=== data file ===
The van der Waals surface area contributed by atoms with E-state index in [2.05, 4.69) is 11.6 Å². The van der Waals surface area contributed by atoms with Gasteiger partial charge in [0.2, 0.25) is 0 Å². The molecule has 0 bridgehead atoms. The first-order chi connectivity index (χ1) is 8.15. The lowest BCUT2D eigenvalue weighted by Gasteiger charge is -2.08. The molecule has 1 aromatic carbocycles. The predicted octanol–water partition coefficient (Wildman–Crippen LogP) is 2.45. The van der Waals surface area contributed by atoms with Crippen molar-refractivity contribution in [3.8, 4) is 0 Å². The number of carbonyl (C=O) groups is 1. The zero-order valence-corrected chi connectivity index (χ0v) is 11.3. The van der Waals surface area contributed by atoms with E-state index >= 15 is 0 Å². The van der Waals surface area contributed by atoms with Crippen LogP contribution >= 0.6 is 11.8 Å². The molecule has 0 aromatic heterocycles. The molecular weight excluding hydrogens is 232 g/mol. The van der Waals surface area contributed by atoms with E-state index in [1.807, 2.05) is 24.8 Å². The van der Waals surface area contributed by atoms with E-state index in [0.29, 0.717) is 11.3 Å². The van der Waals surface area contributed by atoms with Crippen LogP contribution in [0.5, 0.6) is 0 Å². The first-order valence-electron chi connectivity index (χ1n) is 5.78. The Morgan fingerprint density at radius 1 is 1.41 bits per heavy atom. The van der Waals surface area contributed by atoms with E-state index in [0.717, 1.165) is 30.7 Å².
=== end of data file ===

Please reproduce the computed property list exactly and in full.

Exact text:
The van der Waals surface area contributed by atoms with E-state index in [2.05, 4.69) is 11.6 Å². The van der Waals surface area contributed by atoms with Gasteiger partial charge in [0.2, 0.25) is 0 Å². The molecule has 0 bridgehead atoms. The first-order chi connectivity index (χ1) is 8.15. The lowest BCUT2D eigenvalue weighted by Gasteiger charge is -2.08. The molecule has 1 aromatic carbocycles. The predicted octanol–water partition coefficient (Wildman–Crippen LogP) is 2.45. The van der Waals surface area contributed by atoms with Crippen molar-refractivity contribution in [3.8, 4) is 0 Å². The number of carbonyl (C=O) groups is 1. The zero-order valence-corrected chi connectivity index (χ0v) is 11.3. The van der Waals surface area contributed by atoms with E-state index >= 15 is 0 Å². The van der Waals surface area contributed by atoms with Crippen LogP contribution >= 0.6 is 11.8 Å². The molecule has 0 aromatic heterocycles. The molecular weight excluding hydrogens is 232 g/mol. The van der Waals surface area contributed by atoms with E-state index in [1.807, 2.05) is 24.8 Å². The van der Waals surface area contributed by atoms with E-state index in [0.29, 0.717) is 11.3 Å². The van der Waals surface area contributed by atoms with Crippen LogP contribution in [0.5, 0.6) is 0 Å². The first-order valence-electron chi connectivity index (χ1n) is 5.78. The Morgan fingerprint density at radius 1 is 1.41 bits per heavy atom. The van der Waals surface area contributed by atoms with E-state index in [0.717, 1.165) is 30.7 Å².